Some shops also save tires and parts for us, which can build up quickly, and as you can imagine mountain bike tires can really take up space. Our shop partners typically store these items for us for several months at a time. Donations to Bikes for the World require a significant commitment to space sharing by our shop partners, for which we are very grateful.

Many of the bikes coming to BfW through bike shops would otherwise end up in the local landfill or recycling bin. Once bike owners find out how much it would cost to repair an old bicycle some turn their attention to the sales floor. When they learn that their old bike could be helping someone live a better life it's often easier to part with their beloved bicycle.

The Mahleys donated two NEW bikes
In other cases, donors are drawn to the shops because they already know they want to donate a bike to Bikes for the World. It's not unusual to find a generous donor, especially around Christmastime, who will buy a brand new bike only to turn around and immediately donate it to BfW.

Last year the Mahleys brought two new Treks from Spokes Etc. that will be shipped out later this year. A mechanic from Race Pace bought and donated 10 new Kona bikes that were shipped to Kenya last year.

Dillard collection at Spokes Ashburn
Although our shop partners like to keep track of how many bikes they donate to us...Race Pace and City Bikes both donated over 500 bikes in the last three years and Spokes donated over 1,000...they are more than supportive of our community driven collections as well.

Some of our partners, like Pedal Pushers in Severna Park, host dedicated bike collections at their shops. All of our partners will help advertise another collection and sometimes give up their supply of bikes to help seed a local collection, like the Eagle project coming up at REI in Fairfax.

For a full list of our partnering shops and this month's BfW All-Stars visit our website.

Tuesday, March 4, 2014

Pedal-Powered Guatemalan-Style

Courtesy Bici Tec and BNB
The way we view a bicycle in America is largely as a means of exercise or enjoyment. More and more Americans are using bikes as transportation to work or to run errands. But imagine using a bicycle to pump water or grind your coffee in the morning. That's exactly what's happening overseas.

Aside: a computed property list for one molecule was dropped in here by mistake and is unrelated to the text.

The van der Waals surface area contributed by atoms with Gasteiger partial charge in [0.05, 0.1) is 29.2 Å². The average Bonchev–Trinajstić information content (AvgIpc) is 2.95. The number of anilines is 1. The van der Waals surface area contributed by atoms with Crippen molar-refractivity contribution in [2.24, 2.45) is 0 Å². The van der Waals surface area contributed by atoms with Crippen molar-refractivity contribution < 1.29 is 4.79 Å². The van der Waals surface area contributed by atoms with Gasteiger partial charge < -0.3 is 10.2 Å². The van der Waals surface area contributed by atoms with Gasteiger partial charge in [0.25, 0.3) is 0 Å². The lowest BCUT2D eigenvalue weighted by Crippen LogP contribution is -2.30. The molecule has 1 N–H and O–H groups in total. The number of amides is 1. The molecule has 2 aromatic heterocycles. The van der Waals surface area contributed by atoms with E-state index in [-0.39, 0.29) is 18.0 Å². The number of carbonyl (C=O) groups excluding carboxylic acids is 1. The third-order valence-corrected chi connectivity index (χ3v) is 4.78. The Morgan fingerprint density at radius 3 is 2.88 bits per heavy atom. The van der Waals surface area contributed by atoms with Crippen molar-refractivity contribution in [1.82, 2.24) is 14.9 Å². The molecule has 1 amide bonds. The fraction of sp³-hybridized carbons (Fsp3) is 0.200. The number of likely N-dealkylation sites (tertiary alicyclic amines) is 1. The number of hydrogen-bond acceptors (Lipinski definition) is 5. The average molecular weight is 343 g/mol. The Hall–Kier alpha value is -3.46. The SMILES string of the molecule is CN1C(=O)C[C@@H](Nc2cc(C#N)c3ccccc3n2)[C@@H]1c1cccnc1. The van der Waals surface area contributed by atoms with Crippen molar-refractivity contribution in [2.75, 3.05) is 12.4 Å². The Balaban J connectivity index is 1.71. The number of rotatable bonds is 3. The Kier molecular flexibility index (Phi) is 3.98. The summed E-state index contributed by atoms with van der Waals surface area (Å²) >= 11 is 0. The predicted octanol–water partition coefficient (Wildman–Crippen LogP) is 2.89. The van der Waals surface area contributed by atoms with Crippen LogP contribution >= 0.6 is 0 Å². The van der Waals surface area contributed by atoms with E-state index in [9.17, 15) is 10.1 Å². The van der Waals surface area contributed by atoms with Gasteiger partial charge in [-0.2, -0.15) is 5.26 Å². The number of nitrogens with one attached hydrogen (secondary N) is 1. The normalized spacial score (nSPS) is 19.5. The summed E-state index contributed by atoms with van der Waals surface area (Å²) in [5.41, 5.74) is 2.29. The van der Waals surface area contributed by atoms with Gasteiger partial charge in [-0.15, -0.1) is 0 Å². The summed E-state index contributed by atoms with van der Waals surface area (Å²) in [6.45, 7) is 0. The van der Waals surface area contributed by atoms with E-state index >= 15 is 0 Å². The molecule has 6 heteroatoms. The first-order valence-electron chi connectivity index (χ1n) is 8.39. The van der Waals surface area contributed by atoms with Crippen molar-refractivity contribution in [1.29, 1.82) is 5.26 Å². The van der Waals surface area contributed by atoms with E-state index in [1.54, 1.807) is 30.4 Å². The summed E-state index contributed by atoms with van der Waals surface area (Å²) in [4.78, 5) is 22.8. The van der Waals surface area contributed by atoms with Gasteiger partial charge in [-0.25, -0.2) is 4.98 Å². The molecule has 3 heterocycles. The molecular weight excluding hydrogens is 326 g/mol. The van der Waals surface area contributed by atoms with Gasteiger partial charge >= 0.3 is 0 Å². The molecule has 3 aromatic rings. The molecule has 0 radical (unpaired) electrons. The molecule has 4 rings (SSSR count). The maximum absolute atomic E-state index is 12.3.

Bici-Tec in Guatemala is an organization started by Carlos Marroquin and in part supported by donated bikes from Boston based Bikes Not Bombs.

Carols Marroquin
Carlos takes an ordinary bicycle and cuts, welds, rebuilds, and redesigns in some cases, everything to make it a human-powered factory-like machine. They pump, grind, de-shell, grate, de-kernel, blend...all by pedal and chain.

So those bikes that aren't quite in trail-like condition you want to donate but don't know if it's worth it....certainly are! In Guatemala your old beater Schwinn may be delivering 5 to 10 gallons of water per minute from a family well saving time and energy for other important chores around the house.

Carols Marroquin founded Bici-Tec in 2012 as a way to use affordable technology, 'Bicimáquinas' (adapted donated bicycles) to further sustainable development in rural Guatemala.

Bicimáquinas, bicycle machines, offer a speedy alternative to difficult, tedious tasks that would otherwise be done manually or cost a lot in electric or gasoline required to run industrial machines. Bicimáquinas allow farmers to decrease processing time thus increasing their revenue. Check out some of the Bicycle Machines Carols has created.

This summer, 2014, Bici-Tec is offering a six week pilot program where YOU can learn how to make these pedal-powered machines. International and Guatemalan students will study side-by-side in San Andres Itzapa while Carlos Marroquin leads this hands-on course in designing and manufacturing his Bicimáquinas.

The School of Appropriate Bici-Technology will introduce students to the challenges faced by rural families and labor saving solutions. Learn more on how you can get involved.